Closed Bug 1054247 Opened 7 years ago Closed 7 years ago
Investigate chunk-by-manifest strategy for mochitest
In bug 1053916 RyanVM attempted to enable chunk-by-dir for mobile, but found it hard to balance the chunks. (In reply to Ryan VanderMeulen [:RyanVM UTC-4] from comment #2) > The end result of that Try run was massively-imbalanced chunks, leading to > some pushing 2+hr runtime and others timing out. Clearly we'll need > something better. One possibility is to implement a 'chunk-by-manifest' option in which we would explicitly list which tests go into which chunks via the manifest. I'm picturing something like this: manifest1.ini: [DEFAULT] chunk-group = 'media-content' [test_foo.js] [test_bar.js] manifest2.ini: [DEFAULT] chunk-group = 'dom' [test_baz.js] [random_media_related_test.js] chunk-group = 'media-content' manifest3.ini: [test_fleem.js] [test_xyz.js] Here every unique 'chunk-group' corresponds to a separate chunk. Ideally there would be more chunks than chunk-groups, but we could run them together if that's not the case. Manifest2 has a test that overrides its default chunk-group. Manifest3 has tests without any 'chunk-group'. When this happens, the leftover tests could get split evenly across however many chunks are remaining. E.g say we have 6 chunks and 3 chunk-groups, the tests without a group would get split across chunks 4, 5, and 6. This lets us explicitly separate tests however we want. For example if we ever wanted to implement Clint's quarantine idea, we could just add individual tests to the 'quarantine' chunk-group (and figure out how to get treeherder to display the chunk-group name instead of a number). Anyway, good chance this a dumb idea, but figured it might be worth looking into.
We talked about this a bit on IRC, and our thought was that we could add a "weight" of some sort to tests, something like: [test_foo.html] weight = 2 would say "this test counts for the weight of two tests", so the chunking would split things up into chunks of roughly equal weight. Our thought with this was that the harness could output timing information after the run for each chunk, and we could use that to feed back into the manifests to set the proper weights.
(It might also be nice to build the chunking logic into manifestparser rather than each harness.)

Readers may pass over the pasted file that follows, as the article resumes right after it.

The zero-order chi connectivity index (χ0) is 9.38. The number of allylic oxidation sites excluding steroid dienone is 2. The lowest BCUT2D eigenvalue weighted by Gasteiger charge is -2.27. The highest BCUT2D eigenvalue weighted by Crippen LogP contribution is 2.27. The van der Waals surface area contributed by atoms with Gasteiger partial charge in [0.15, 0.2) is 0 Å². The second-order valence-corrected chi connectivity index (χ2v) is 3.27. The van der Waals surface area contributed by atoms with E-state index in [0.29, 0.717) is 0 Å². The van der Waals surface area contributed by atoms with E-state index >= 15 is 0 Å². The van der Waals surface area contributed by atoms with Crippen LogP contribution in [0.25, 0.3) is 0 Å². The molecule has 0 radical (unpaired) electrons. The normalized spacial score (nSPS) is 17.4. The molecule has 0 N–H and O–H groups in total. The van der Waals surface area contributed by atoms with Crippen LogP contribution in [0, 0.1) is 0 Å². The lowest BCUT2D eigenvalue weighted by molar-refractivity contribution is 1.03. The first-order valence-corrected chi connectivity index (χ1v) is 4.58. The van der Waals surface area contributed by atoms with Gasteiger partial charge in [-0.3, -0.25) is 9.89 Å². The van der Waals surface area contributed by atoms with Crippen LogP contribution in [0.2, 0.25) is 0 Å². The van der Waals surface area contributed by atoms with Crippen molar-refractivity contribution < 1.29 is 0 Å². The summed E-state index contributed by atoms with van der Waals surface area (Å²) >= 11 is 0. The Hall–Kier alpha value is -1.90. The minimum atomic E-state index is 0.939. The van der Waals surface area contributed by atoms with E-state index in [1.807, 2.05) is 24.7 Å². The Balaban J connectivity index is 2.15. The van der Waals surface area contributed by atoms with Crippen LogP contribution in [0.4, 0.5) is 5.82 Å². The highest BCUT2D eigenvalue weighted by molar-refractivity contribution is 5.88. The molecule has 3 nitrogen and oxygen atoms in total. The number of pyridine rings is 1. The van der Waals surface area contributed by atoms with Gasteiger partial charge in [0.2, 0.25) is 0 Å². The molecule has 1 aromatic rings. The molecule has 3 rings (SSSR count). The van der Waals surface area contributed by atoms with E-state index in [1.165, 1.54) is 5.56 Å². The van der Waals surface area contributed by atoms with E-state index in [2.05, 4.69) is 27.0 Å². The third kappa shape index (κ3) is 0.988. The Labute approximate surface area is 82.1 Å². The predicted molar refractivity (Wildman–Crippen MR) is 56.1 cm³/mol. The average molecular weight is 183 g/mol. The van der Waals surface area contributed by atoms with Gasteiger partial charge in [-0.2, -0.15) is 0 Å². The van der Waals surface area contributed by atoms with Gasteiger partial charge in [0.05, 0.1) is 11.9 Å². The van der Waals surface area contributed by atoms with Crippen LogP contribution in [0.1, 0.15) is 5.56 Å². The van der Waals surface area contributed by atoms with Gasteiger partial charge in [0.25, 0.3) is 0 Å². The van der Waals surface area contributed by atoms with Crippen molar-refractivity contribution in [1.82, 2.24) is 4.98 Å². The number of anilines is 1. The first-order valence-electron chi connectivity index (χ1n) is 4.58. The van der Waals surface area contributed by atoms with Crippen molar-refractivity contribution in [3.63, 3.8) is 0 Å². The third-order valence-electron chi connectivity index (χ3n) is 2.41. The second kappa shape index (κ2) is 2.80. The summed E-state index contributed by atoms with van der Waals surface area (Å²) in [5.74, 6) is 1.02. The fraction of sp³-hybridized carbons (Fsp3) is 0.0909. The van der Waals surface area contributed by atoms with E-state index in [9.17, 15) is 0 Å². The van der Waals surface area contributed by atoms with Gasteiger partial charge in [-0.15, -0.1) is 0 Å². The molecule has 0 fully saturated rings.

The ability to do fine grained chunking is a precursor to several of the high level goals for 2015 including normalized chunks and supporting some of the intermittent and sheriffing goals. I'm looking into what will be involved in getting this implemented for a harness like mochitest. Here is what I've found so far (random thoughts, no particular order): * +1 to comment 2. Chunking algorithms should live in manifestparser and use the strategy pattern (be swappable). Manifestparser should tell the harness *what* needs to get run based on the chunking parameters. The harness should be responsible for *how* things get run. This means things like --run-by-dir need to continue to live in mochitest. * manifestparser needs to get split up a bit. There is a lot of special case logic in manifestparser.py and I don't think chunking will be the the last of it. I'd like to avoid tacking on yet another feature without first figuring out how to make sure it's maintainable. We should maybe think of things like subtest and chunking as "plugin-like". * I prefer the solution in comment 0 over the weight one in comment 1. Achieving normalized chunks is possible with both (albeit the algorithm to do so is more complicated with the comment 0 solution), but the comment 0 solution allows very fine grained control of what tests show up in what chunks. I think this fine grained control will be needed by some of the intermittent orange things we may work on in the future. * To avoid buildbot dependencies, calling the chunk-groups '1', '2', '3', etc.. to start out with would likely be simpler. * mochitest chunking is very fragmented at the moment. Currently we have --total-chunks, --this-chunk, --chunk-by-dir, --run-by-dir and --bisect-chunk. Chunking happens in JS unless --run-by-dir or --bisect-chunk is passed in, then it happens in python. Desktop and b2g both use mochitest.ini, but android uses json files except for robocop which also uses mochitest.ini. So we can't get rid of JS based chunking until android is fully converted to mochitest.ini (bug 1083347, apparently this is close). There seems to be agreement that moving chunking out of JS and into python is a good thing. Afaict, the chunking seems to be the same across mochitest flavours. In conclusion, implementing a good maintainable solution and getting all of mochitest to use it is going to be a lot of work, probably more than a quarter's worth. I think there exist some well defined deliverables that get us most of the way there though.